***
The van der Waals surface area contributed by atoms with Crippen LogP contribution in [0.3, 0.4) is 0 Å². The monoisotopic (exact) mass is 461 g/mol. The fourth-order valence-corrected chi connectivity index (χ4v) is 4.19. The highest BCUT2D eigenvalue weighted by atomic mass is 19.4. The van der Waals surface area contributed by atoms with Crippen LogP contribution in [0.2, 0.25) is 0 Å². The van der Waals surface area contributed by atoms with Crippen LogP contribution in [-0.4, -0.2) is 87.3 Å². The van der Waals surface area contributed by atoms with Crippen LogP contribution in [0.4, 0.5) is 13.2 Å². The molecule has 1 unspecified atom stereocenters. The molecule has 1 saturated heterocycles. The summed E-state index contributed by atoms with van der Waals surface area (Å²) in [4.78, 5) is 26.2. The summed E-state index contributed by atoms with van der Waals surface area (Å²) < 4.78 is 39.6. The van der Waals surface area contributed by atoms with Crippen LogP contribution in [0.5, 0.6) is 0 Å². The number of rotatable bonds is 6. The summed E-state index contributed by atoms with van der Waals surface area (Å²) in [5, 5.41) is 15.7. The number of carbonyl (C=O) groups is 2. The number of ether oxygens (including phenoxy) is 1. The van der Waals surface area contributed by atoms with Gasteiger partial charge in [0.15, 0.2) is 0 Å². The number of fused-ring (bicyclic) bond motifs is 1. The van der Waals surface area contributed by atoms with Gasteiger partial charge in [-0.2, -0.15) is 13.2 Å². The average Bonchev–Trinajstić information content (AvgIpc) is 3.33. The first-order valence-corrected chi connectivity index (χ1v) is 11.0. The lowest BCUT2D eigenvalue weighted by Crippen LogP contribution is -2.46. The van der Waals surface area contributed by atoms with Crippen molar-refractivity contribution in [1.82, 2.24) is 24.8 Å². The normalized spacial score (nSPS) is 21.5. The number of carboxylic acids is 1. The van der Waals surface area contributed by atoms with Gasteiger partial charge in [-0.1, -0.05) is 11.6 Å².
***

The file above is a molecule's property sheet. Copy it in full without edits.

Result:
The van der Waals surface area contributed by atoms with Crippen LogP contribution in [0.3, 0.4) is 0 Å². The monoisotopic (exact) mass is 461 g/mol. The fourth-order valence-corrected chi connectivity index (χ4v) is 4.19. The highest BCUT2D eigenvalue weighted by atomic mass is 19.4. The van der Waals surface area contributed by atoms with Crippen LogP contribution in [0.2, 0.25) is 0 Å². The van der Waals surface area contributed by atoms with Crippen LogP contribution in [-0.4, -0.2) is 87.3 Å². The van der Waals surface area contributed by atoms with Crippen LogP contribution in [0.4, 0.5) is 13.2 Å². The molecule has 1 unspecified atom stereocenters. The molecule has 1 saturated heterocycles. The summed E-state index contributed by atoms with van der Waals surface area (Å²) in [4.78, 5) is 26.2. The summed E-state index contributed by atoms with van der Waals surface area (Å²) < 4.78 is 39.6. The van der Waals surface area contributed by atoms with Crippen LogP contribution in [0.5, 0.6) is 0 Å². The number of rotatable bonds is 6. The summed E-state index contributed by atoms with van der Waals surface area (Å²) in [5, 5.41) is 15.7. The number of carbonyl (C=O) groups is 2. The number of ether oxygens (including phenoxy) is 1. The van der Waals surface area contributed by atoms with Gasteiger partial charge in [0.15, 0.2) is 0 Å². The number of fused-ring (bicyclic) bond motifs is 1. The van der Waals surface area contributed by atoms with Gasteiger partial charge in [-0.2, -0.15) is 13.2 Å². The average Bonchev–Trinajstić information content (AvgIpc) is 3.33. The first-order valence-corrected chi connectivity index (χ1v) is 11.0. The lowest BCUT2D eigenvalue weighted by Crippen LogP contribution is -2.46. The van der Waals surface area contributed by atoms with Crippen molar-refractivity contribution in [1.82, 2.24) is 24.8 Å². The normalized spacial score (nSPS) is 21.5. The number of carboxylic acids is 1. The van der Waals surface area contributed by atoms with Gasteiger partial charge in [-0.1, -0.05) is 11.6 Å².